Agriculture and population the truest proofs of the welfare of the people: or, An essay on public happiness: Investigating the state of human nature through the several periods of history, from the earliest date to the present times, Volumen1

Portada
 

Comentarios de la gente - Escribir un comentario

No encontramos ningún comentario en los lugares habituales.

Otras ediciones - Ver todas

Términos y frases comunes

Pasajes populares

Página 311 - I have yet many things to say unto you, but ye can not bear them now. Howbeit when he, the Spirit of truth, is come, he will guide you into all truth...
Página 426 - Man were added, the rent or benefit of the same would be double, if two, triple ; and so forward until so many Men were Planted in it, as the whole Territory could afford Food unto : For if a Man would know, what any Land is worth, the true and natural Question must be, How many Men will it feed ? How many Men are there to be fed...
Página 426 - ... awake. If there were but One man living in England, then the benefit of the whole territory could be but the livelihood of that One man : but if another man were added, the rent or benefit of the same would be double ; if two, triple ; and so forward, until so many men were planted in it, as the whole territory could afford food unto. For if a man would know what any land is worth, the true and natural question must be, How many men will it feed...
Página 427 - ... present planted upon it, with the same Labour that the said fifth part do now take where they are? For if so, then what is propounded is naturally possible. 2. It is to be enquired, What the value of the...
Página 423 - Ho\v delicate thefe men are ! and yet, if you invite them to a feaft, or offer them money, they will run for you, even to Spoletum. Such are the manners of the nobility: as to the common people, they generally fpend the night in drinking houfes, or even in the theatres, under thofe booths, the invention of which we owe to Catullus, whofiril introduced at Rome, thefe far-fetched commodities, which might better have become Capua, than the city of Romulus.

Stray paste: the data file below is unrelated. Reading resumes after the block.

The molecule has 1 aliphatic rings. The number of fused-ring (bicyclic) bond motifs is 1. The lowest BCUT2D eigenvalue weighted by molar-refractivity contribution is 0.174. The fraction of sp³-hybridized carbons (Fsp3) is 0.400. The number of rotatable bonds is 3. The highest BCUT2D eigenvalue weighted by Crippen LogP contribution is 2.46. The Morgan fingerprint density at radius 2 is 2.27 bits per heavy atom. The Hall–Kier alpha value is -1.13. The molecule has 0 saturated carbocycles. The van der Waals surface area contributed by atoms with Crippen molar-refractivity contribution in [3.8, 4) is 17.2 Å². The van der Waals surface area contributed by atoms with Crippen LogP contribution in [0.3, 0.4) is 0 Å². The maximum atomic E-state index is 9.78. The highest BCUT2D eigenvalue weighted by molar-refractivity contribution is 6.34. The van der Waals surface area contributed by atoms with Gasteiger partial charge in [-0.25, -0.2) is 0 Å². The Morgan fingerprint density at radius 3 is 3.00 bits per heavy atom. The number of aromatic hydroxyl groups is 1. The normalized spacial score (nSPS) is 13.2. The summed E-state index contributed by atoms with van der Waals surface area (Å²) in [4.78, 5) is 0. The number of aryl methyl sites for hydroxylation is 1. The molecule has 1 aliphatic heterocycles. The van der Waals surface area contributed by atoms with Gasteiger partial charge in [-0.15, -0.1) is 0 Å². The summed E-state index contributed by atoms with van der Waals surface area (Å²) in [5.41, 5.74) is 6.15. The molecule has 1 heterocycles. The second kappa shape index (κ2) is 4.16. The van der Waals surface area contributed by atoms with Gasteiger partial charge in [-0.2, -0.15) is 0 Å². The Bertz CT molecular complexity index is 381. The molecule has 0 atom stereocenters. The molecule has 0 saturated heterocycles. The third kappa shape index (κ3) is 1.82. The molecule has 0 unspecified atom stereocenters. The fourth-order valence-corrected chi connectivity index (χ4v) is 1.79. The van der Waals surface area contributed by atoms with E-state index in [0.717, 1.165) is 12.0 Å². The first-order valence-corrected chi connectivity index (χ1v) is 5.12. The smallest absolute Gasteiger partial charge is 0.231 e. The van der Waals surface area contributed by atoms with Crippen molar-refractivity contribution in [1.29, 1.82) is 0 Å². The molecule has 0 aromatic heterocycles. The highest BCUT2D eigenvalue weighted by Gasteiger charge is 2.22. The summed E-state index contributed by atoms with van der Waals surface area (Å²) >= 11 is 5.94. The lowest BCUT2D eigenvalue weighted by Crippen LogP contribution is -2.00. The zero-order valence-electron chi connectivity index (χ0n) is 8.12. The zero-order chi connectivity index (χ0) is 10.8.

Página 427 - Scotland contain about 36 millions of acres, th,.tis four acres for every head, man, woman, and child; but the United provinces do not allow above i acre and •§• ; and England itfelf refcinding Wales, hath but 3 acres to every head, according to the prefent Bate of tillage, and hufbandry.
Página 419 - ... at. Who is he? and, whence comes he? would be circulated in ill-bred whifpers round the room. At length, however, you will attain to the honour of being known, and admitted on a familiar footing ; but yet, if, after three years of...
Página 418 - ... of the events of war, as they were of the events of the Circus ; with this difference only, that in thefe laft events, they feemed to feel themfelves more intereded. Even the emperors had, during a long time, accultomed them to this luxurious effeminacy.
Página 124 - The rcfult, therefore, is that the firft want of every fociety, muft have been the want of a polity ; and that all governments began by being no more than a fimple polity. In this inftance it particularly appears, that language ferves to explain facts, and not that facts fervc to explain the language.
Página 418 - Lucían have made us fufficiemly acquainted with the parade and extravagance peculiar to the entertainments, which were given in their times : but as Ammianus Marcellinus hath taken the pains to defcribe the manners of the Romans, during a...

Información bibliográfica